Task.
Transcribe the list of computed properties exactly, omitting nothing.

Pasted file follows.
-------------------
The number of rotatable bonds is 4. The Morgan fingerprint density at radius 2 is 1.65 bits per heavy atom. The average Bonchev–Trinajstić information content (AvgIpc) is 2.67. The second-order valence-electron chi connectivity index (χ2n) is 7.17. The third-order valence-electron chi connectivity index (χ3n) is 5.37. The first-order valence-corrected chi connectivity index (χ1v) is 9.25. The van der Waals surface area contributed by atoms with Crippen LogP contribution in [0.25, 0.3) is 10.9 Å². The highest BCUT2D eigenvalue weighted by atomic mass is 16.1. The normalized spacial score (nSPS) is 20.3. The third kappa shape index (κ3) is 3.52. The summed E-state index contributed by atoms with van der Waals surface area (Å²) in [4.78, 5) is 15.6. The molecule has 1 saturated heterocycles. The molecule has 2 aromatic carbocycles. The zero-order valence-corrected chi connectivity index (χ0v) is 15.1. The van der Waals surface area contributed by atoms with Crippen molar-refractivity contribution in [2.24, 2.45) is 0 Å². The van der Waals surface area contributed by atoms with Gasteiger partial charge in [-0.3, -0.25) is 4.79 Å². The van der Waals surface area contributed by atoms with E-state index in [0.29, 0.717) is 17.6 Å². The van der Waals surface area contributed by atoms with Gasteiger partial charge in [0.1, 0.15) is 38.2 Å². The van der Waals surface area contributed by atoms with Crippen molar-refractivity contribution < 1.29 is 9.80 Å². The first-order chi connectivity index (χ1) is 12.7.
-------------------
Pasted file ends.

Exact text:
The number of rotatable bonds is 4. The Morgan fingerprint density at radius 2 is 1.65 bits per heavy atom. The average Bonchev–Trinajstić information content (AvgIpc) is 2.67. The second-order valence-electron chi connectivity index (χ2n) is 7.17. The third-order valence-electron chi connectivity index (χ3n) is 5.37. The first-order valence-corrected chi connectivity index (χ1v) is 9.25. The van der Waals surface area contributed by atoms with Crippen LogP contribution in [0.25, 0.3) is 10.9 Å². The highest BCUT2D eigenvalue weighted by atomic mass is 16.1. The normalized spacial score (nSPS) is 20.3. The third kappa shape index (κ3) is 3.52. The summed E-state index contributed by atoms with van der Waals surface area (Å²) in [4.78, 5) is 15.6. The molecule has 1 saturated heterocycles. The molecule has 2 aromatic carbocycles. The zero-order valence-corrected chi connectivity index (χ0v) is 15.1. The van der Waals surface area contributed by atoms with Crippen molar-refractivity contribution in [2.24, 2.45) is 0 Å². The van der Waals surface area contributed by atoms with Gasteiger partial charge in [-0.3, -0.25) is 4.79 Å². The van der Waals surface area contributed by atoms with E-state index in [0.29, 0.717) is 17.6 Å². The van der Waals surface area contributed by atoms with Gasteiger partial charge in [0.1, 0.15) is 38.2 Å². The van der Waals surface area contributed by atoms with Crippen molar-refractivity contribution < 1.29 is 9.80 Å². The first-order chi connectivity index (χ1) is 12.7.